This summer, I’m studying abroad with funding from the German Academic Exchange Service and the Texas Language Center. (Thank you! We spent all our money on building a house.) For my dissertation, I needed to put together a workshop on drama-based instruction for doctoral students who teach German. I have some great people in my committee for both German and for drama-based pedagogy, but no one combines the two. Elmar got summer funding to put together an online course, which he could do from anywhere thanks to the wonders of technology. So here we are in OWL.

Human foosball at the Uni Bielefeld

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Hard work is bearing fruit

In the past 24 hours, I have learned that I will officially teach German again next year at UT, I received a DAAD German Studies Research Grant for research this summer in Germany, and I had presentation proposals accepted to the POD Conference for educational developers and the ACTFL Conference for foreign language instructors.

We’re also really close to passing the final house inspection for the certificate of occupancy. We’ve been living there since Februrary (shh! don’t tell!), and it just gets better every day.

On winning and losing in academia

“It’s not whether you win or lose, it’s how you play the game.”
― Grantland Rice

When playing roller derby, my feelings of success are often not directly tied to the final score. If I played well with my team, if we communicated and implemented strategy, I feel great even when we lose. Conversely, if I couldn’t put my body where it needed to be on the track, or if I couldn’t get through the pack as a jammer, I feel like rubbish even if my team won.

Weirdly, I experienced both of these scenarios recently in my academic life.

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Evolution of a home office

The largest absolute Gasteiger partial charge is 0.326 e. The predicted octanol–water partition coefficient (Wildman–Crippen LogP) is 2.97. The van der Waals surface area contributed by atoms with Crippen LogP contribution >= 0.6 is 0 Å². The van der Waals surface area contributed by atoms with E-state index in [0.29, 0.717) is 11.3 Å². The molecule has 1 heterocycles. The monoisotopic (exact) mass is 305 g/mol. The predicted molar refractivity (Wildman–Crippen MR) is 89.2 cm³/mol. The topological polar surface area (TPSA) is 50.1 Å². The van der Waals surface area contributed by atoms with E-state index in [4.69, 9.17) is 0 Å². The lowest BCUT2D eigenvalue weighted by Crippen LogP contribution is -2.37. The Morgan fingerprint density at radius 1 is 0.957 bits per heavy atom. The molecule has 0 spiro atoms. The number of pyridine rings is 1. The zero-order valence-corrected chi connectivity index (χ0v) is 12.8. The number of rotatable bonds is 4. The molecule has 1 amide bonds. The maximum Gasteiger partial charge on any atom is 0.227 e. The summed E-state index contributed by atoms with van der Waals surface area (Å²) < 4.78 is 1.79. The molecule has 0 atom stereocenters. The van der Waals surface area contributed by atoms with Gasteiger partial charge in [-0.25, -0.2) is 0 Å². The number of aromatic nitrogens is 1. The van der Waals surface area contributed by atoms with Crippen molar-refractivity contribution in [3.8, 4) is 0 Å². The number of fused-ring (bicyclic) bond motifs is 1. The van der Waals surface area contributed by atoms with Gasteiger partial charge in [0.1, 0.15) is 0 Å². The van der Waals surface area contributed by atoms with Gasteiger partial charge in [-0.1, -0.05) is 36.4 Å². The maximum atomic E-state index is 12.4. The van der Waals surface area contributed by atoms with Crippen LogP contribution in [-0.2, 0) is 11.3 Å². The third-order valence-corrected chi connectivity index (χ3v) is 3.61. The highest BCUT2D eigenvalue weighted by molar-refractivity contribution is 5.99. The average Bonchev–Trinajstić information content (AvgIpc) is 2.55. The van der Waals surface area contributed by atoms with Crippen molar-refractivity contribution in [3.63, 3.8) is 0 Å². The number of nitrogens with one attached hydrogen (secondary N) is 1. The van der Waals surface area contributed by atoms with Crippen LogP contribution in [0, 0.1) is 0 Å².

Here are some photos of my home study space over the course of the last 3-4 weeks. On Wednesday, I finally completed a space that has both a (camping) table and chair AND a bookshelf where I’ve organized resources relevant to my doctoral exams. Before that, I was moving around between the office and guest bedroom, depending on where Elmar was installing carpet. I even used the bathroom to house my bookshelf!


2/25/15 – office with unfinished floor


3/1/15 bookshelf in bathroom


3/4/15 – working in guest bedroom with unfinished floor


3/11/15 – carpeted office with camping table and bookshelf


Euphoric or delirious? Exams next week!

I’m actually excited to take my doctoral exams. No really. I have been absolutely geeking out about aspects of my topics with committee members, other faculty and other grad students.


Source: http://www.geeknewwave.com/article/geek-out-week-3222013

To some extent, I’ve been doing the things I set out to do to prepare for my exams. I still need to pump up steps 1 and 2, but I’m in a good place. It’s weird, I feel like I could study for another 8 months and still not have everything down, but that’s not the point.

The point is to socialize me into my field, to accelerate the process of exploring diverse bodies of literature and synthesizing them, and to formally assess my ability to articulate this synthesis in writing and orally. And in the process, I’ll be teaching my committee members, who are all experts in something, but not everything with regards to my interdisciplinary topic.